Apprehending Apokatastasis: The Incoherence of Everlasting Perdition


Eclectic Orthodoxy

I’m a bit surprised to find myself beginning a series of reflections on That All Shall Be Saved by David Bentley Hart. The book has already generated a copiosity of reviews from theolo­gians and internet cognoscenti. Eclectic Orthodoxy has hosted a goodly number of them. Surely there is not much more interesting to say. Nevertheless, I need to add my voice to the cacophony. In this series I intend to highlight specific arguments and lines of thought advanced by Hart that I find compelling, challenging, evocative. Sometimes we miss the trees for the forest.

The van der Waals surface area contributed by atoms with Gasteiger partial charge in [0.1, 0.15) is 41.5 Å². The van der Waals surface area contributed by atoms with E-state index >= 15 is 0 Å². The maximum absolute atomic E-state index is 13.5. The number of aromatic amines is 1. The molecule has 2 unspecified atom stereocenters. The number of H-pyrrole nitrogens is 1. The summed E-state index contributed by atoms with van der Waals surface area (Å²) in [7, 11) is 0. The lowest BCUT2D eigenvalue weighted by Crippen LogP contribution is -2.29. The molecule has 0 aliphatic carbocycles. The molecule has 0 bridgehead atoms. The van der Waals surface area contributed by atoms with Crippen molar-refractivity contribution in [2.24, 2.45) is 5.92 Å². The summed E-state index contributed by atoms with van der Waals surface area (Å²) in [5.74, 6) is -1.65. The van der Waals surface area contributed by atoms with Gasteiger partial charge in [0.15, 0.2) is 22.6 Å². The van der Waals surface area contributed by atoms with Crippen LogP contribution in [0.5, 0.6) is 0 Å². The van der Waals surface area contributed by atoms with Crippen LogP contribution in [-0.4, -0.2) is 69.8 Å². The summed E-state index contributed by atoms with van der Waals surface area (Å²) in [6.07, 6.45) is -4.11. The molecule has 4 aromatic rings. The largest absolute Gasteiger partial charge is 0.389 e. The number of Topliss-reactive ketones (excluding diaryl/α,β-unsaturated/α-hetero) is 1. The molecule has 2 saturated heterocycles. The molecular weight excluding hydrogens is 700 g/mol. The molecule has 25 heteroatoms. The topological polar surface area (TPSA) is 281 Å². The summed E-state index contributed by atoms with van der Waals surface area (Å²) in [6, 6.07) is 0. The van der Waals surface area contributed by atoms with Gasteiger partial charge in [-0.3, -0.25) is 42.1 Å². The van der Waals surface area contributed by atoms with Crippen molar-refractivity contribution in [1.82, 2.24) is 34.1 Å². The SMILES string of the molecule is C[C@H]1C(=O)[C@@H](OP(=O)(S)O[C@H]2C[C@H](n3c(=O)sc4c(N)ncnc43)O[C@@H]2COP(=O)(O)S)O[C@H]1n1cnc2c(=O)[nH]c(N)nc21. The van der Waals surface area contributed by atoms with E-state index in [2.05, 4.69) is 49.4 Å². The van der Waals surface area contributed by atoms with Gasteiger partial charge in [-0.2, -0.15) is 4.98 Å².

Hart begins his reflections with the classic Christian doctrine of the creatio ex nihilo. The doctrine declares that the infinite and perfect God created the cosmos in absolute freedom, without need of anything outside himself. On this all orthodox Christians may agree. But Hart then draws our attention to an often overlooked feature of the…

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